PNG Rugby successfully facilitates inclusive training session

For the first time, hearing and hearing impaired individuals participated together in a PNG Rugby Union’s (PNGRU) Training and Education Program on Saturday 15 May, 2021.

The First Aid in Rugby (FAIR) course included an opportunity to share ways to improve Deaf Rugby in the region and present the opportunities those with hearing impairments have to participate as administrators, match and team officials, and volunteers at all tournaments and competitions.

“The delivery of this FAIR course to our Deaf Rugby population is part of rugby’s inclusive player welfare objectives and grateful to PNG for leading the way,” said Oceania Rugby Regional Training Manager, Talemo Waqa.

The course was facilitated for the first time by two women. PNGRU FAIR Educator, Hendriella Vilosi, delivered the course and was assisted by sign language interpreter, Heidi Otiwani.

National Development Manager, Ian Liveras, and Training and Education Coordinator, Sailosi Druma, expressed their commitment to normalising and celebrating the participation of women and girls and hearing-impaired persons in rugby, and ‘cease the practice of conducting separate courses for each group’.

“The combined courses will drive the message that rugby is a sport for all, conducted in environments that are inclusive, safe and supportive,” Mr Druma added.

“Rugby will achieve meaningful outcomes, that provide an opportunity for ‘win-win’ situations for all our stakeholders.”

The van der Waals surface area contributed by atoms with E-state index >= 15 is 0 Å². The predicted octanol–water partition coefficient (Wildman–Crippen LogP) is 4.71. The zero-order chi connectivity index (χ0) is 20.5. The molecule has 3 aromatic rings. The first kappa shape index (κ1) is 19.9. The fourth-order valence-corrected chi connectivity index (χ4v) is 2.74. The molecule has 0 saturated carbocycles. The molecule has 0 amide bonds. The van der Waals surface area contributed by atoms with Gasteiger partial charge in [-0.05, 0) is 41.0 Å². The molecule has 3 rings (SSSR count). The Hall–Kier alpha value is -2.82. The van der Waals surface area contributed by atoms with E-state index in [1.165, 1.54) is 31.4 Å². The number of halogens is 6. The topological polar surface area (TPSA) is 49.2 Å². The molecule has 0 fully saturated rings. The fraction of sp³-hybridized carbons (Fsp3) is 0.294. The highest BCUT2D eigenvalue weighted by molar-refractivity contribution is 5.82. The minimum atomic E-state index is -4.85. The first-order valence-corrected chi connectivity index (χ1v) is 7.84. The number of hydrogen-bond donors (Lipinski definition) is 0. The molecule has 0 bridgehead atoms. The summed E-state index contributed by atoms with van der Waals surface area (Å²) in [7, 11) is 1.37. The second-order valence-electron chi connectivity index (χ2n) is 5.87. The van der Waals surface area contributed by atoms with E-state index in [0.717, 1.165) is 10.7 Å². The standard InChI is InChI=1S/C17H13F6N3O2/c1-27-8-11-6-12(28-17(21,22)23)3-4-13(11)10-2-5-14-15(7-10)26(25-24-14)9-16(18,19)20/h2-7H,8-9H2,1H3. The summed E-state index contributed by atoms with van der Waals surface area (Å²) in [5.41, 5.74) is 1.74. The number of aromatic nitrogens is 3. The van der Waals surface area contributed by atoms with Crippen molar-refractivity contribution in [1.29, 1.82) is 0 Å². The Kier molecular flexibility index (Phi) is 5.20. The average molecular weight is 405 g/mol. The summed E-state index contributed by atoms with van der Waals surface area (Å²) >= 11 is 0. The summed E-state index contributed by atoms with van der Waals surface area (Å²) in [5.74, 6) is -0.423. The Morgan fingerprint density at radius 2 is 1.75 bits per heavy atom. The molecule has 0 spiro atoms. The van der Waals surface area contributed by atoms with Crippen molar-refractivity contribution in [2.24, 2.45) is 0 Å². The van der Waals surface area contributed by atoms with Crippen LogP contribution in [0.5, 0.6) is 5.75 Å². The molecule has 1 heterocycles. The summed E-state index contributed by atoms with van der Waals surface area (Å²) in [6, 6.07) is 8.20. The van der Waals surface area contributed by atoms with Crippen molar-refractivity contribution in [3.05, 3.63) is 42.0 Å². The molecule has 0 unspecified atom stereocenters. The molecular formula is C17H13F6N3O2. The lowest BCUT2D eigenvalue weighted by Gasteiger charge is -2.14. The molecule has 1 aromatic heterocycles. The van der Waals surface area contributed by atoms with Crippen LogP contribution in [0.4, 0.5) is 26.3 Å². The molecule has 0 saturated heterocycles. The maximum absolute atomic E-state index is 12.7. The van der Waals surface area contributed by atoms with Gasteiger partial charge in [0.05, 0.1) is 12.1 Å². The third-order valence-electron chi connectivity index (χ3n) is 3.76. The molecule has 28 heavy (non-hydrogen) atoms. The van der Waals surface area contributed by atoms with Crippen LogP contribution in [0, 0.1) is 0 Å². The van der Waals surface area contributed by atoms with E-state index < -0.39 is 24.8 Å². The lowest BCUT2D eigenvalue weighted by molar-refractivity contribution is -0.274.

However, one barrier for PNGRU Educators has been the predominate use of English in delivering courses.

During May’s FAIR course, Ms Vilosi began to communicate using a combination of English and Pidgin, allowing participants fully grasp what was being taught, and allowed interpreter Ms Otiwani was to better translate information to those hearing impairments.

“Papua New Guineans are multi-lingual, we communicate in English, Pidgin and Motu, plus the languages of our parents,” said Mr Liveras.

“Hendirella’s use of English and Pidgin during the course, highlighted the importance of communicating in a language that our people understand.”

Mr Liveras committed to the use of Pidgin and Motu in future sessions, with interpreters of local dialects used as needed, stating that ‘language must no longer be a barrier to participate in rugby’.

The feedback received following the successful FAIR course has resulted in a major policy shift in the Training and Education Programs for the PNGRU, with non-segregated courses and inclusive workshops for all participants, regardless to gender, language or impairments.

More information about all rugby Training and Education Programs in the Oceania region can be found here.

Article adapted from the Oceania Rugby website.